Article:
For many in Kansas, participating in Walk Kansas, a Kansas State University Research and Extension health challenge, signals spring. The 2009 program will begin March 8 and continue to May 2.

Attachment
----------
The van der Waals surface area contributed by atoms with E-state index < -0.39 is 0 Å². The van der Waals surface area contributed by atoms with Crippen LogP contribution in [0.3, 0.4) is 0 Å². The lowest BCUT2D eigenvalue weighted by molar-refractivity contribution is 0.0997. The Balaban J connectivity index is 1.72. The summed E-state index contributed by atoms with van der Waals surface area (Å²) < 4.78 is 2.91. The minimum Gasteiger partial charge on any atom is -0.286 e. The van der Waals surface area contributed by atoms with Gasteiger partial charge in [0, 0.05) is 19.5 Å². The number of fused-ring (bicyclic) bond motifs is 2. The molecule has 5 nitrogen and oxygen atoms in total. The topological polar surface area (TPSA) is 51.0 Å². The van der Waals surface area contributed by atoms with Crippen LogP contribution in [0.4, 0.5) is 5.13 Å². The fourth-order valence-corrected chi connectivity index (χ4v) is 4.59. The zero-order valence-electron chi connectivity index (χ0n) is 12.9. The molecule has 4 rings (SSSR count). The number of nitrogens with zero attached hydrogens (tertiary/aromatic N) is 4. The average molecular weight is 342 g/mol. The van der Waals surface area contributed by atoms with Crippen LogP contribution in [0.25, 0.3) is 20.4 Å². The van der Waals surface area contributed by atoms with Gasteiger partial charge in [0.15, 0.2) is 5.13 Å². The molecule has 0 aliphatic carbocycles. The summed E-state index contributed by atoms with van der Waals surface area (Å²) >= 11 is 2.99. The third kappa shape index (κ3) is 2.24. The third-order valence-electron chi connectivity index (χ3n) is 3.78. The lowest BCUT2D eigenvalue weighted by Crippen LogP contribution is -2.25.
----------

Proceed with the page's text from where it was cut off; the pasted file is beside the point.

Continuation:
For many in Kansas, participating in Walk Kansas, a Kansas State University Research and Extension health challenge, signals spring. The 2009 program will begin March 8 and continue to May 2.During the eight-year history of the program, it has grown to more than 20,000 participants in Kansas. Each year, the participants form teams of six to log 423 miles, the equivalent of walking across Kansas.This year, some adjustments and additions to the program are expected to keep it fresh and in line with changes in recommendations for health.The goal in the past has been 30 minutes of aerobic activity each day. But, updated recommendations now calls for a total of two and one-half hours, 150 minutes, of heart-healthy aerobic exercise per week.The change in the recommendations offers flexibility in scheduling activities. This includes your taking time off for strength training to build and tone muscles twice a week, which we’ll be encouraging this year.Participants also are encouraged to tally health-promoting fruits, vegetables and, an optional option, of whole grains on their menu each week.The focus of this eight-week program continues to be fitness and health. Incorporating healthy habits can be helpful in managing weight, hypertension and diabetes, as well as in preventing some cancers and reducing stress.The cost to enroll is $7 to cover registration and program materials, which include a weekly newsletter with nutrition and health tips and recipes. T-shirts can be ordered for an additional cost. Registration deadline is Feb. 23. A kickoff is planned for March 9, and its celebration will be May 7.More information about Walk Kansas will be on the Walk Kansas Web site: www.walkkansas.org. Or call the Harvey County K State Research and Extension Office at 284-6930.Susan M. Jackson is the Harvey County Extension agent, family and consumer sciences and community development.